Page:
City of Independence Denies Basic Right to Shelter

OPEN LETTER TO THE MAYOR OF INDEPENDENCE

Over the last several weeks, NEOCH has been made aware of concerning actions taken by the City of Independence in response to a hotel on Rockside Road being used and serviced 24/7 by Lutheran Metropolitan Ministry to house men experiencing homelessness.

Rather than participating in our county’s COVID-19 homelessness response, Independence responded by enacting punitive measures that further criminalize homelessness. NEOCH has been notified that the hotel will no longer be able to temporarily accommodate people experiencing homelessness later this month. After attempting to contact Mayor Gregory Kurtz with no response, NEOCH is publishing an open letter to the mayor in response to the city’s denial of the basic human right to shelter and their decision to use racist, Not-In-My-Backyard tactics.

Gregory Kurtz
Mayor of Independence
6800 Brecksville Road
Independence, OH
44131-5045

Dear Mayor Kurtz,

The last year has brought instability, hardship, and suffering for so many — particularly those experiencing homelessness in our county. Across the U.S., communities have wrapped around our unhoused neighbors by creating alternative, non-congregate locations for people to get inside and stay safe throughout the COVID-19 pandemic. Cuyahoga County has set an example in their response to people experiencing a housing crisis. Through these efforts, we saw a 30% decrease in unsheltered homelessness and have subsequently kept people experiencing a housing crisis safe from COVID-19. The pandemic remains a risk for people experiencing homelessness and the long road to recovery is just beginning. Human dignity and love must be our compass through this process. Sadly, through your leadership, the City of Independence chose segregation and exclusion to lead the way by removing the men experiencing homelessness from the Ramada Inn.

As our country and our community continue to struggle to undo the legacy of racism and segregation, your community’s decision to push those staying at the Ramada Inn out of Independence embraces its devastating consequences. Rather than responding to the immediate housing and social service needs of our neighbors, the city chose to install a mobile police surveillance unit near the hotel and to expand the city’s nuisance ordinance to include commercial businesses. These acts of criminalizing homelessness only deepen the trauma and prevent people from finding a safe place to call home.

In the summer of 2020, Cuyahoga County declared racism a public health crisis. We know that the health and economic impacts of the COVID-19 pandemic are felt disproportionately by people of color in our community. But addressing racism as a public health crisis requires us to right the wrongs of history, address the racist legacy of housing in Independence, and take bold, loving actions. Today, zoning laws in Independence prevent any multi-family units anywhere in the city — which means renters, working class, and working poor people can’t live there. It is no coincidence that Independence is 95% white. Local and national research provides strong evidence on how zoning is a tool to further codify racism, classism, and segregation. Decades of racist housing policy (redlining, residential segregation, white flight, etc.) have created this reality and reiterated the ideals of property and profit over human life and dignity.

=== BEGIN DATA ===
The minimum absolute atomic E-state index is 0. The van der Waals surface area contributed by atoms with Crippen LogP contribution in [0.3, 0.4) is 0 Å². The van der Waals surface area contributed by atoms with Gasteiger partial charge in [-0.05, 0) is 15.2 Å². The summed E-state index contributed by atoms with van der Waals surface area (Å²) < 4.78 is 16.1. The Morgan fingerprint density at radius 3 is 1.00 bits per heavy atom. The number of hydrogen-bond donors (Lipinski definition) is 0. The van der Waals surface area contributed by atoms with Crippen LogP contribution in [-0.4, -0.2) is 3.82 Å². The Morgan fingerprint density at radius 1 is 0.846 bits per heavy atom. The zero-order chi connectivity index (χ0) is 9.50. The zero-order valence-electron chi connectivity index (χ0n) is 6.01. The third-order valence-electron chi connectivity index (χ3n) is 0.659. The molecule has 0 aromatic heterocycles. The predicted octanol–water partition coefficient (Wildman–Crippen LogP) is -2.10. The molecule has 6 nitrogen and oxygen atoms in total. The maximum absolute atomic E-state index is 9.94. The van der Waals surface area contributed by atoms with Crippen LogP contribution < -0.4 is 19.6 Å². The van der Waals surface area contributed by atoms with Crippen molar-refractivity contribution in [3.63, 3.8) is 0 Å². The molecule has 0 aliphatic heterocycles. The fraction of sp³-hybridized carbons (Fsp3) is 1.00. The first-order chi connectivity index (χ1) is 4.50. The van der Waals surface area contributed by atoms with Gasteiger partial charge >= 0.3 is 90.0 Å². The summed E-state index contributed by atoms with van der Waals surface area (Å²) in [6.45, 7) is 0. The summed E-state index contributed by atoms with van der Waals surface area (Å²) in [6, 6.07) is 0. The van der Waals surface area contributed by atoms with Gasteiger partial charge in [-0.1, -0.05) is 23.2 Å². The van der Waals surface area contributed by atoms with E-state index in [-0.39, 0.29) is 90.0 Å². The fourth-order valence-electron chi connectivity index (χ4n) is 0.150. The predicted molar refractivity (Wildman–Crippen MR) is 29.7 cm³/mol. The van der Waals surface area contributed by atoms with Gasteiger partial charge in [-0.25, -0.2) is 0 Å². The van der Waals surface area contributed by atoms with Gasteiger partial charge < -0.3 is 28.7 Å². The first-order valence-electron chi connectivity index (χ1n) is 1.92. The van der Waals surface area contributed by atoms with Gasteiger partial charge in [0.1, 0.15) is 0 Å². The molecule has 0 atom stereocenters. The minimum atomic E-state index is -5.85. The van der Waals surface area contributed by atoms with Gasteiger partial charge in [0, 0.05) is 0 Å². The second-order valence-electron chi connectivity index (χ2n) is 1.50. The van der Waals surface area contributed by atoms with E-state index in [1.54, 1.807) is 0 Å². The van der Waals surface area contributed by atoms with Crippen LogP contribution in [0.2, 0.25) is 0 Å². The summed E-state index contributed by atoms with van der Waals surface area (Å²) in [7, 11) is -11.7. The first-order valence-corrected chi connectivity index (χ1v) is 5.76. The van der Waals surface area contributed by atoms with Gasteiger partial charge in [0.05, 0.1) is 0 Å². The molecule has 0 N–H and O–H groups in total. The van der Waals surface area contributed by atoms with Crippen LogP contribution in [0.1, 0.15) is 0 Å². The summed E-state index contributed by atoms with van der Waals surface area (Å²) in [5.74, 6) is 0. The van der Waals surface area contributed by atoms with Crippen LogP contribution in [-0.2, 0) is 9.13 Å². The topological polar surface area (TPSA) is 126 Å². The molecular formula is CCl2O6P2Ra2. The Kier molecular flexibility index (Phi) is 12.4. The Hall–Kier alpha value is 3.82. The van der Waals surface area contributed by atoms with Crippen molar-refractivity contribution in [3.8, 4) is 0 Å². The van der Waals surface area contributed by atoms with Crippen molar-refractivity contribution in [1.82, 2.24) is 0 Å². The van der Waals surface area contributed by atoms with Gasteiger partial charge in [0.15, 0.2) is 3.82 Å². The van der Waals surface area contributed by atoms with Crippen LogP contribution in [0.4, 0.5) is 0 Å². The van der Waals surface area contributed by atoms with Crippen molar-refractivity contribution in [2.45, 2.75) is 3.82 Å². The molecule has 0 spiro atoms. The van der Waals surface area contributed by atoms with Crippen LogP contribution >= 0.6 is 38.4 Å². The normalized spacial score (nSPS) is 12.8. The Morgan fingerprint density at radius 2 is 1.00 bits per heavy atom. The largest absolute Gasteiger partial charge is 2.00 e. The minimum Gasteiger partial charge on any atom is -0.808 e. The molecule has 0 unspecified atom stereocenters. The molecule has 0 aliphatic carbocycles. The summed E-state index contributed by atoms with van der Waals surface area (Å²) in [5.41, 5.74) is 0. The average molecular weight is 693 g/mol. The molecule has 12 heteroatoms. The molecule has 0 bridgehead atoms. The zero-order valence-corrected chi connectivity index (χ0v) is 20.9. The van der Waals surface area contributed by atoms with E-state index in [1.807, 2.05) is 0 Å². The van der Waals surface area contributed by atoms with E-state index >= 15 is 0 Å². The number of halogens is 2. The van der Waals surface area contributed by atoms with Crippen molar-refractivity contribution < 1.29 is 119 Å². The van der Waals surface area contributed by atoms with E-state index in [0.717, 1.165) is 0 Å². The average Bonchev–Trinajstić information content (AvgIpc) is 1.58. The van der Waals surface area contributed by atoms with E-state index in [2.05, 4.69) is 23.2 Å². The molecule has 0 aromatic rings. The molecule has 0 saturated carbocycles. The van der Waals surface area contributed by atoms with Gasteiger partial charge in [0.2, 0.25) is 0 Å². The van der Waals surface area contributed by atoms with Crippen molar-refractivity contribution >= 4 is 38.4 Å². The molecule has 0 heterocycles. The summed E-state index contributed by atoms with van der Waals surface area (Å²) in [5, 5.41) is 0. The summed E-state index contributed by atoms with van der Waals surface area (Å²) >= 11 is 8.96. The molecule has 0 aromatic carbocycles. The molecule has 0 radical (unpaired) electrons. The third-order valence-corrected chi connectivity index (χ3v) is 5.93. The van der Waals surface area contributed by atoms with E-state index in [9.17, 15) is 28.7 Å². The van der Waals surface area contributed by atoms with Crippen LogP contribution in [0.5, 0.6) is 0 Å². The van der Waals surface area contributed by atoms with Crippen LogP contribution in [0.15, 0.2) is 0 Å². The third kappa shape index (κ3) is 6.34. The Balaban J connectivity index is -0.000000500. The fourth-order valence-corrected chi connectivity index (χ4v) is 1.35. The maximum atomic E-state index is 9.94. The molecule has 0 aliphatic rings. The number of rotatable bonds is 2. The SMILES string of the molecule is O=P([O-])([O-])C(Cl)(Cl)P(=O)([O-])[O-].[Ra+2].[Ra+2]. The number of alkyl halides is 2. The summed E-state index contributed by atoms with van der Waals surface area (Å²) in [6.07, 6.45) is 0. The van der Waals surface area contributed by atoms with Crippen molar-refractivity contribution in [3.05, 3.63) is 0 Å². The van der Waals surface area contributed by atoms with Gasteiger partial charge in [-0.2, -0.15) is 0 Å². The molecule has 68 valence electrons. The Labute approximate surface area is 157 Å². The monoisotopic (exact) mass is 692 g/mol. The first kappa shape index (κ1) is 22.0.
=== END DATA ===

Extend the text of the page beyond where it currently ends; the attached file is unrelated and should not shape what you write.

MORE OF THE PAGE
Cuyahoga County residents without an address are the responsibility of the entire county, and should not be confined to downtown Cleveland. Independence had an opportunity to support our neighbors experiencing homelessness in a time of unprecedented need, but instead chose racism and exclusion, exemplifying the swift and punitive backlash of whiteness. The men staying at the Ramada Inn are experiencing some of the hardest days of their lives and they deserve dignity, respect, hospitality, and love. The response from Independence has been one of harassment and hyper-surveillance that fuels racist stereotypes about people experiencing homelessness. NEOCH realizes that this is not an isolated incident, but rather a deep systemic rot that plagues us all. Your city can do better. It can start by simply apologizing to the men staying at the Ramada Inn, who may no longer have a safe place to lay their head, assist the county in their efforts to find another location, rescind Independence’s nuisance ordinance, and change your zoning laws to make your city more inclusive to the whole of our beautiful county.

Sincerely,

Northeast Ohio Coalition for the Homeless (NEOCH)
3631 Perkins Ave., #3A-3
Cleveland, Ohio 44114
216.432.0540

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